Virginia's Republican nominee for governor, Ken Cuccinelli, is tacking to the center, but Republicans picked a strong conservative, E.W. Jackson, to run for the No. 2 slot. Democrats dub him extreme.
Kyle Green/The Roanoke Times/AP
Virginia’s marquee governor’s race got a jolt of the unexpected on Saturday, as Republicans added E.W. Jackson, a political novice and conservative firebrand, as the GOP’s lieutenant governor nominee alongside lightning rod gubernatorial candidate Ken Cuccinelli.
But whether that jolt will be a burst of enthusiasm from Mr. Jackson, a minister and attorney, or a fatal shock to a ticket Democrats already derided as extreme and out-of-touch will be a fundamental part of the commonwealth’s 2013 gubernatorial race.
The nomination of Jackson and the fate of a ticket lead by Mr. Cuccinelli, no stranger to incendiary rhetoric himself, emphasizes Virginia’s place in the middle of the Republican Party’s ongoing debate about whether electoral success will come through bolder conservative champions or less ideologically rigid candidates.
“Cuccinelli may be drawn into the Jackson orbit in a way that he doesn’t want to be,” says Professor Kidd.
That could prevent Cuccinelli from emphasizing the economic issues and the more personal side of his campaign, which he has highlighted in recent weeks.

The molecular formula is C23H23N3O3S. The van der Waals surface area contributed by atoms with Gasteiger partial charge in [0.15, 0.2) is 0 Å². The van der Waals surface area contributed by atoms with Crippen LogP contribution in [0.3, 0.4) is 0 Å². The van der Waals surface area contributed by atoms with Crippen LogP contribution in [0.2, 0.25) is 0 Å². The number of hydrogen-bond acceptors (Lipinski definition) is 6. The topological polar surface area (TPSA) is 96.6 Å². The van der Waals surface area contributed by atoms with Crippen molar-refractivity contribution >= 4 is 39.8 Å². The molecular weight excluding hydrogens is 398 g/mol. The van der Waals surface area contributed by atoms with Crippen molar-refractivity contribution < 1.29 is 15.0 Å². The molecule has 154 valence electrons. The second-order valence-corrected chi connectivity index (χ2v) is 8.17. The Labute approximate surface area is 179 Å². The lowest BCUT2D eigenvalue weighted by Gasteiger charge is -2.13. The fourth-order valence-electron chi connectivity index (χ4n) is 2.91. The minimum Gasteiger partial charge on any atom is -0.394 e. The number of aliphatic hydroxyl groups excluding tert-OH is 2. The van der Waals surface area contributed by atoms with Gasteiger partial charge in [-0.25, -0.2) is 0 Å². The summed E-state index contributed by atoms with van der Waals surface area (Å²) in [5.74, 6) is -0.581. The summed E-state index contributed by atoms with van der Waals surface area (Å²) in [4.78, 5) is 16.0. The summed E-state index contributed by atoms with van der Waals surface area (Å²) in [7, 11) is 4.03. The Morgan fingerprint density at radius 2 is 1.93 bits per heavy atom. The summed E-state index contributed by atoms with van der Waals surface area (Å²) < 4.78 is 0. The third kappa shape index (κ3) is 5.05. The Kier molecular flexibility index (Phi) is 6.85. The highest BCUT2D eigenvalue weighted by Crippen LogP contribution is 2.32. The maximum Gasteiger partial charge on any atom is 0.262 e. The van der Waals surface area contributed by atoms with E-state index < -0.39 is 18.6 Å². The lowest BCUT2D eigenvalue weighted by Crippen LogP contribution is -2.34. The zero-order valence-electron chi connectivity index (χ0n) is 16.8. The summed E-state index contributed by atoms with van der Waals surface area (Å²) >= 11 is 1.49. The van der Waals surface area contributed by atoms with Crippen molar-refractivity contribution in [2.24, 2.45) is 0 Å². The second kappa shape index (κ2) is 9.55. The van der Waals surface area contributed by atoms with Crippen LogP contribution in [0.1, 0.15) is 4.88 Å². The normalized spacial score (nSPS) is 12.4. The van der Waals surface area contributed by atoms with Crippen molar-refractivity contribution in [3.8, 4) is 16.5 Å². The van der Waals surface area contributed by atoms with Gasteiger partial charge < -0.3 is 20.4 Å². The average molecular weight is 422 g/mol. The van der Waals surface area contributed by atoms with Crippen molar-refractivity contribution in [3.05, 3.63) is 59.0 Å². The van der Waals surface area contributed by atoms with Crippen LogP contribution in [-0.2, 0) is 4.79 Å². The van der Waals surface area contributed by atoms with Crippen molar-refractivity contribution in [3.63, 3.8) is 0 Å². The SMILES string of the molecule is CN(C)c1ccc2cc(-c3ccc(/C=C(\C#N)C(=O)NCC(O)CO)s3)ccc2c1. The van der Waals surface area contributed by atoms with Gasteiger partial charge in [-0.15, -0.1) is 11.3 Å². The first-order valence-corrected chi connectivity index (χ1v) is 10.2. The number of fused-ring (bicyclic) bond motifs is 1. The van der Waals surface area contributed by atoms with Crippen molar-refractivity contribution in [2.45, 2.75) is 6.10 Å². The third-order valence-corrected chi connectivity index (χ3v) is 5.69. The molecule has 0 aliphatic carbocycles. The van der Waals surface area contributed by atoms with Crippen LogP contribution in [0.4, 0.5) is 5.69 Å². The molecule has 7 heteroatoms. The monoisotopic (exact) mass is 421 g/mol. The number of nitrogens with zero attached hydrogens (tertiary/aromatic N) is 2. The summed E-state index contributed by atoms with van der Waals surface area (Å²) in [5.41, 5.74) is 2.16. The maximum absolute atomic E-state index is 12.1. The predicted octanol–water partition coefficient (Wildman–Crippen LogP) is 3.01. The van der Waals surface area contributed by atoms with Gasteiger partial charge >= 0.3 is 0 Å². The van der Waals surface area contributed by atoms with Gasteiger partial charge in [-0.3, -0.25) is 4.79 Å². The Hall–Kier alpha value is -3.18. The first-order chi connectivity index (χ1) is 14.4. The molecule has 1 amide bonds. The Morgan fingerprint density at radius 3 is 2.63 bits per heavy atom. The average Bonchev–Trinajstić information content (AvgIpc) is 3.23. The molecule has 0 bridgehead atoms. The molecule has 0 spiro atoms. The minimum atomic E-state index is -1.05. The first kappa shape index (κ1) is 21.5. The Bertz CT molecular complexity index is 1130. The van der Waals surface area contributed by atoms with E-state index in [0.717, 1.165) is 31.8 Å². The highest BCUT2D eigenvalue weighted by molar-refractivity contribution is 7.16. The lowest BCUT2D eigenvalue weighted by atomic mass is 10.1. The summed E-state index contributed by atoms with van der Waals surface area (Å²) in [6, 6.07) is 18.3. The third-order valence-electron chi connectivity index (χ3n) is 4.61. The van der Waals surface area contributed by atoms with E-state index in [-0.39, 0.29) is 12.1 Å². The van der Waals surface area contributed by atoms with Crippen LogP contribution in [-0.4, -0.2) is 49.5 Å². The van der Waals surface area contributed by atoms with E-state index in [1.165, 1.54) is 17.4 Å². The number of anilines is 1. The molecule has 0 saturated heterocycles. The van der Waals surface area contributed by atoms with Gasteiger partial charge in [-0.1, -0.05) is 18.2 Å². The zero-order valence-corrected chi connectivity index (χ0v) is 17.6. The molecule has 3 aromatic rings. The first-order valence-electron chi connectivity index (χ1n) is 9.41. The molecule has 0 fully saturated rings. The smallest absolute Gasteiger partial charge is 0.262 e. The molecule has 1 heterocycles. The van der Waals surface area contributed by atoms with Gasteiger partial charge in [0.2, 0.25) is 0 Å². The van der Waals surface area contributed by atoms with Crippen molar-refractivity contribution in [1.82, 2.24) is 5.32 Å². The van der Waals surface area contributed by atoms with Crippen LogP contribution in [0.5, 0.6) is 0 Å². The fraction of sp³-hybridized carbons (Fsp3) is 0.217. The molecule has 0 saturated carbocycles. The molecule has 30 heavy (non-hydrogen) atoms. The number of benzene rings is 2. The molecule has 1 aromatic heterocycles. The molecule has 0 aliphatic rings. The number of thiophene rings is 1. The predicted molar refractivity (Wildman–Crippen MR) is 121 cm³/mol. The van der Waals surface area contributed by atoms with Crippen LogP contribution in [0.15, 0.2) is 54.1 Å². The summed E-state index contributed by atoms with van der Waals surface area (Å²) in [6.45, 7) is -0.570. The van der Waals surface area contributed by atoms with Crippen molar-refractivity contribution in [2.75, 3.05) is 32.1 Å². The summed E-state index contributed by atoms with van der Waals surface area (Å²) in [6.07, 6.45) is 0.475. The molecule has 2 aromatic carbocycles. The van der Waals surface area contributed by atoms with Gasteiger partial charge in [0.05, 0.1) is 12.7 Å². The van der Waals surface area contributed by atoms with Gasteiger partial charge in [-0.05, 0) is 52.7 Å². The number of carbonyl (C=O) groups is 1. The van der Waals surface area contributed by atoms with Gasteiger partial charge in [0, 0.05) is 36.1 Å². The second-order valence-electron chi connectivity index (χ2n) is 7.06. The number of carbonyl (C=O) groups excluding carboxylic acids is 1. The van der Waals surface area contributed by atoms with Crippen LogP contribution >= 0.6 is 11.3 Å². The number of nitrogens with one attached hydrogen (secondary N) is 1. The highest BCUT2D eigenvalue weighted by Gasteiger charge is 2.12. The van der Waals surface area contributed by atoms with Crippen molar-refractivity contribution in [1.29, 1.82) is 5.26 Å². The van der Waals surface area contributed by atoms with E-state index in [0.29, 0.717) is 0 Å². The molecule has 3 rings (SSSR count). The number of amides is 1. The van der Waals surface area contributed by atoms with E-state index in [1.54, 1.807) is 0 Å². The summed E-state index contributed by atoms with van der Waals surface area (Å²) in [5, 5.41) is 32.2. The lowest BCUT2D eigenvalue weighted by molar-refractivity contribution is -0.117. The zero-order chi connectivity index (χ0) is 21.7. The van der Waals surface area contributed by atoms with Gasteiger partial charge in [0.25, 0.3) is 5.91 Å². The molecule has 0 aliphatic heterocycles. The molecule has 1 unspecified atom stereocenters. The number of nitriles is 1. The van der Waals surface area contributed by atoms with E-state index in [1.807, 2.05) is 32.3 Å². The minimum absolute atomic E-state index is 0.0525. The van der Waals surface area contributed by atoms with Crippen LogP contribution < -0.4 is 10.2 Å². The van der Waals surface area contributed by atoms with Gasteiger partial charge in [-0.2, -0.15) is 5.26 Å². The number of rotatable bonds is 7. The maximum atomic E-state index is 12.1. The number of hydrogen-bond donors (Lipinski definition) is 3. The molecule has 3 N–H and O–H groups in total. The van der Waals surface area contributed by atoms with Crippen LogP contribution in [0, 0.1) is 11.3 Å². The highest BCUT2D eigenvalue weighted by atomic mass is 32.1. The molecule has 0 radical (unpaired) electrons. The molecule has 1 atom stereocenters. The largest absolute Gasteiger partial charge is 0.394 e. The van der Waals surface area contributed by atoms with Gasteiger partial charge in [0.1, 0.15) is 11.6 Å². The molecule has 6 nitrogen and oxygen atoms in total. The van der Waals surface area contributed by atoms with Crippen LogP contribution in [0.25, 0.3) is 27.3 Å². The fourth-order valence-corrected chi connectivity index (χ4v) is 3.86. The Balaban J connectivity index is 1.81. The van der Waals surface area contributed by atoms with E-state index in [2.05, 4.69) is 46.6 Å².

On the other hand, “Cuccinelli may be able to tack to the middle by contrasting with Jackson,” Kidd says, and in that way the lieutenant governor “could provide a very helpful foil to Ken Cuccinelli as well.”
Jackson’s addition to the ticket underlined where the Virginia GOP stands in the Republican Party’s ongoing discussion about its future: In the commonwealth, conservatives showed they wanted a more forthright, defiant brand of conservatism.
“I think we learned that the conservative core is far more conservative than people thought it was” in Virginia, Kidd says.
Jackson’s meteoric rise, helped along by a fiery speech on Saturday afternoon, was met with a withering critique from Democrats.
The party’s first African-American nominee for statewide office since the 1980s was savaged by Democrats over his history of controversial statements on a number of topics – he once likened Planned Parenthood to the Klu Klux Klan, said that President Obama harbors “Muslim sensibilities,” and has made a host of statements deriding homosexuality.
“Frankly, I’m rather appalled with the results, with the ideologically narrow scope of the Republican ticket that emerged from Richmond this weekend,” said Vince Callahan, a long-time Republican state legislator who is backing this year’s Democratic nominee, Terry McAuliffe, on a conference call with reporters.
“You’re turning off not only the vast majority of all Virginians but a significant portion of the Republican base," he added.
Jackson is going to have to stand for his record, said Chris Jankowski, the president of the Republican State Leadership Committee, which works to elect Republicans at the lieutenant governor level and lower.
“I saw some things yesterday that I hadn’t seen [about Jackson’s past statements]," said Mr. Jankowksi at a discussion with reporters on Monday.